Environmental snapshots on bees, driftnets and foam-plastic waste in North County

Environmental snapshots on bees, driftnets and foam-plastic waste in North County
Courtesy photo

ENCINITAS — At Encinitas Bee Company, James McDonald and two of his adult sons, Emmet and Conor, work hard to keep bees alive and well. Specifically, they relocate active hives and swarms of bees from people’s properties to farms and beekeeping establishments. In swarming season, which for domestic bees runs from March through September, Encinitas Bee Company might relocate 20 colonies a week.

Bees swarm when they are looking for a new home, McDonald said, which serves the purpose of spreading DNA and easing congestion within an existing hive. He explained that the queen bee, who has been starved so that she can fly, will take off with about half the colony to find a new home. The rest of the bees remain at the old hive, where a new queen will emerge.

To protect these complex creatures that play a major role in pollination — which is vital for a healthy food supply — McDonald urges people to hire companies that do live removals. Other than rare circumstances when it’s dangerous to remove bees, he said there’s no reason to poison and kill bees that have made an unwanted presence.

Furthermore, people can protect bees by refraining from using neonicotinoid pesticides in their yards. Studies show that neonicotinoids, which are banned in Encinitas’ city parks, have contributed to bee-colony decline by killing bees directly, adversely impacting their reproduction and throwing off their ability to navigate and smell.

For the health of pollinators, pets, children and adults, McDonald urges individuals and HOAs to adopt organic pest-control alternatives across the board, including refraining from using Roundup and other glysophate-based products, which are also banned in Encinitas parks.

He referred to the Dutch saying: “Fertilizer is good for the father and bad for the sons.” In other words, what may protect a plant now can lead to long-term issues for the plants that are later grown in that soil. The chemicals introduced can have negative effects on other creatures, humans and bees included, McDonald said.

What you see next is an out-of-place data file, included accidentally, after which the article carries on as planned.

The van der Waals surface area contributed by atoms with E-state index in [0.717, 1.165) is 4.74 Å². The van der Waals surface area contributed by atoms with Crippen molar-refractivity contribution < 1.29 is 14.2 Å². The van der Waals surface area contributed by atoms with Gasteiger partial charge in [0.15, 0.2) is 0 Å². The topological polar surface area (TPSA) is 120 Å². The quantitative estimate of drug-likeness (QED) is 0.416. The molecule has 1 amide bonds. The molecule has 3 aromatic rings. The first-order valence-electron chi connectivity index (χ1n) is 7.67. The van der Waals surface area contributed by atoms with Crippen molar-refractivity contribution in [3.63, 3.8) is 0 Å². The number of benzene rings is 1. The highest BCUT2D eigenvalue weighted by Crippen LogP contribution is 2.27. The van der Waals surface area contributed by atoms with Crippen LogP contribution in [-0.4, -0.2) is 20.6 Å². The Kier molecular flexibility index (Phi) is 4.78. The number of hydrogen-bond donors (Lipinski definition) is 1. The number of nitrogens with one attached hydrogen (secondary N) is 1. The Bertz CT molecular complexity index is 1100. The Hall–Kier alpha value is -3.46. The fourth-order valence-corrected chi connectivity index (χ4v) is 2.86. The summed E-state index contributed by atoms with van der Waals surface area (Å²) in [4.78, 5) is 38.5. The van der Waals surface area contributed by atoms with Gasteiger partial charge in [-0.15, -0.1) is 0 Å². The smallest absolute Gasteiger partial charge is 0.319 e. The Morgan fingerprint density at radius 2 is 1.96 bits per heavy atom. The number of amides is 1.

McDonald, who grew up in Encinitas but lived in Ireland for many years — the influence of which infuses his speech — has such a passion for bees that he invites any individual or organization to contact him with questions or public-speaking requests.

Encinitas Environmental Commission Chairman James Wang jokingly and admiringly calls McDonald “a bit of a bee evangelist.”

Legislation pending to ban driftnets off California shores

Oceana refers to them as “walls of death.” Drift gillnets are dropped deep below the ocean surface and stretch up to a mile wide. As they set overnight, the nets intended to catch swordfish and thresher sharks entangle and often kill dolphins, other sharks and various species of fish. Whales, sea turtles and other species have also been victims, although improvements have been made in the gear in recent years to protect them.

According to data gathered by the National Marine Fisheries Service West Coast Region Observer Program during the 2016–2017 drift gillnet fishing season in California, only about one-quarter of the observed catch was swordfish and thresher shark. While the fishermen also kept most of the tuna, bonito and opah caught during the 160 sets observed, all 18 of the entangled dolphins were tossed back dead, and 51 sharks were accidentally killed.

San Diego and Los Angeles are two of the main ports of operation for the swordfish drift gillnet fishery in California. Drift gillnets have already been banned off most of the United States coastline, including the entire Atlantic seaboard.